2. An employee who knowingly failed to make a required report or who knowingly made a false report with the intent to harm or deceive commits the criminal offense of a Class B misdemeanor, except that the offense is a Class A misdemeanor if it is shown on the trial of the offense that the employee intended to conceal the incident that the employee was required to report.
Terms & Definitions

Terms and Definitions:



For purposes of Texas law mandatory reporting responsibilities:
"Sexual harassment" means unwelcome, sex-based verbal or physical conduct that: 
(A)  in the employment context, unreasonably interferes with a person's work performance or creates an intimidating, hostile, or offensive work environment; or
(B)  in the education context, is sufficiently severe, persistent, or pervasive that the conduct interferes with a student's ability to participate in or benefit from educational programs or activities at a postsecondary educational institution.

“Sexual assault” means an offense that meets the definition of rape, fondling, incest, or statutory rape as used in the FBI's Uniform Crime Reporting program and included in Appendix A to Subpart D of 34 CFR Part 668, as follows:
(A) “Rape” means the penetration, no matter how slight, of the vagina or anus with any body part or object, or oral penetration by a sex organ of another person, without the consent of the victim.
(B) “Fondling” means the touching of the private body parts of another person for the purpose of sexual gratification, without the consent of the victim, including instances where the victim is incapable of giving consent because of his/her age or because of his/her temporary or permanent mental incapacity.
(C) “Incest” means sexual intercourse between persons who are related to each other within the degrees wherein marriage is prohibited by law.
(D) “Statutory Rape” means sexual intercourse with a person who is under the statutory age of consent.

“Dating violence” means violence committed by a person who is or has been in a social relationship of a romantic or intimate nature with the victim.
(A) The existence of such a relationship shall be determined based on the reporting party's statement and with consideration of the length of the relationship, the type of relationship, and the frequency of interaction between the persons involved in the relationship.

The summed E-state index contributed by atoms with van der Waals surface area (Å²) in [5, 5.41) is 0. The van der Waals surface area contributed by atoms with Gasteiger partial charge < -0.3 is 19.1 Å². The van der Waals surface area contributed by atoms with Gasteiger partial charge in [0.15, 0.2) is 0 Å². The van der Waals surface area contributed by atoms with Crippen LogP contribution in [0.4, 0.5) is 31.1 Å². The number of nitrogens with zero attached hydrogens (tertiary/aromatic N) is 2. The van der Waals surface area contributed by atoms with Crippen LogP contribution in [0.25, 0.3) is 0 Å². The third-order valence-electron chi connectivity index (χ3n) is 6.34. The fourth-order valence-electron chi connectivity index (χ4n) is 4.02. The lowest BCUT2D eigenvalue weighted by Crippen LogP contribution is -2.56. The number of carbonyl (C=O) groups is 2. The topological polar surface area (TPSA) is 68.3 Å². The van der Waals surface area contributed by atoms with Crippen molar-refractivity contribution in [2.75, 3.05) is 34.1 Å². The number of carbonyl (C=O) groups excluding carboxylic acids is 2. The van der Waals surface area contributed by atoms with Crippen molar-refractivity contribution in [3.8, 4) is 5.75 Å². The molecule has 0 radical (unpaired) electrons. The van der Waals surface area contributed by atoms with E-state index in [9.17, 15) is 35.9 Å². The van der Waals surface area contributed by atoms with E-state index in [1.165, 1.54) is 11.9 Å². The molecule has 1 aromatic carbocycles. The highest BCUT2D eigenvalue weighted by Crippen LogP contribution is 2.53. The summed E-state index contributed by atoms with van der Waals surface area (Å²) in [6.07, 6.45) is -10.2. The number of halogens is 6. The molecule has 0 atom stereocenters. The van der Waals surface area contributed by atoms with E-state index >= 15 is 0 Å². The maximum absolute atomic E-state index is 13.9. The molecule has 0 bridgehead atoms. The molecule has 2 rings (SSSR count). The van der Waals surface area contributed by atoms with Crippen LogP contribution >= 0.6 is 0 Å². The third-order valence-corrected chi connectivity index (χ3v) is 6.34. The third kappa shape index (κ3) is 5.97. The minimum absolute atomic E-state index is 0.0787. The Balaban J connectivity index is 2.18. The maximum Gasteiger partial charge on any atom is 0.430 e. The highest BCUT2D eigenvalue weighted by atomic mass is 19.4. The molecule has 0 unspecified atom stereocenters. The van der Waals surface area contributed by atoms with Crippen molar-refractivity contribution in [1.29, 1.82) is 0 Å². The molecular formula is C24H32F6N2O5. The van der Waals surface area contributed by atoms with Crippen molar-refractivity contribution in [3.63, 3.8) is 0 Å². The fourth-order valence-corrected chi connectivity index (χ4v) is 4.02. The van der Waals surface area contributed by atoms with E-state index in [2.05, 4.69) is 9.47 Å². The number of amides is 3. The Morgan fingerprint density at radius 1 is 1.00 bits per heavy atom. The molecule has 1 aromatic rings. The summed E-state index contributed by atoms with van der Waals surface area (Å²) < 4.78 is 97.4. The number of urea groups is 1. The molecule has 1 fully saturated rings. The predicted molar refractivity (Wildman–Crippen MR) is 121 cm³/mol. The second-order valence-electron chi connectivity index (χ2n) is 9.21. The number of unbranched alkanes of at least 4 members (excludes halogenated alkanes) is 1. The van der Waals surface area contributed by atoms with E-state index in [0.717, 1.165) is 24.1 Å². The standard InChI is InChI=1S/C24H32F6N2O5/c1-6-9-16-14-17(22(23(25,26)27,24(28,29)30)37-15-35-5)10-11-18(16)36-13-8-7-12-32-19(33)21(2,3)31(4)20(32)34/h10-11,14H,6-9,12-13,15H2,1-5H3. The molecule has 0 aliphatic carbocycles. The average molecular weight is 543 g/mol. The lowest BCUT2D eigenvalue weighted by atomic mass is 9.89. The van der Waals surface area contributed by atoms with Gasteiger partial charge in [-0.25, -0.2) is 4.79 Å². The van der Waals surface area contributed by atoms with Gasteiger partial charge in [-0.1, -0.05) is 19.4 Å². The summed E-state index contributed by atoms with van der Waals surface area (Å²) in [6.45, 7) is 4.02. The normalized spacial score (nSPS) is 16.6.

(B) For the purposes of this definition—
(1) Dating violence includes, but is not limited to, sexual or physical abuse or the threat of such abuse.
 (2) Dating violence does not include acts covered under the definition of domestic violence.

“Stalking” means engaging in a course of conduct directed at a specific person that would cause a reasonable person to fear for the person's safety or the safety of others; or suffer substantial emotional distress.  For the purposes of this definition:
(A) Course of conduct means two or more acts, including, but not limited to, acts in which the stalker directly, indirectly, or through third parties, by any action, method, device, or means, follows, monitors, observes, surveils, threatens, or communicates to or about a person, or interferes with a person's property.
(B) Reasonable person means a reasonable person under similar circumstances and with similar identities to the victim.
(C) Substantial emotional distress means significant mental suffering or anguish that may, but does not necessarily, require medical or other professional treatment or counseling.


Revision Management

Revision History Log:

Revision #:


Recorded By:

4/20/2022 8:34 PM
Holly Warfel
8/14/2019 1:49 PM
Rachel Rolf

Vice President Approval:



Claire Smith
Executive Assistant to the President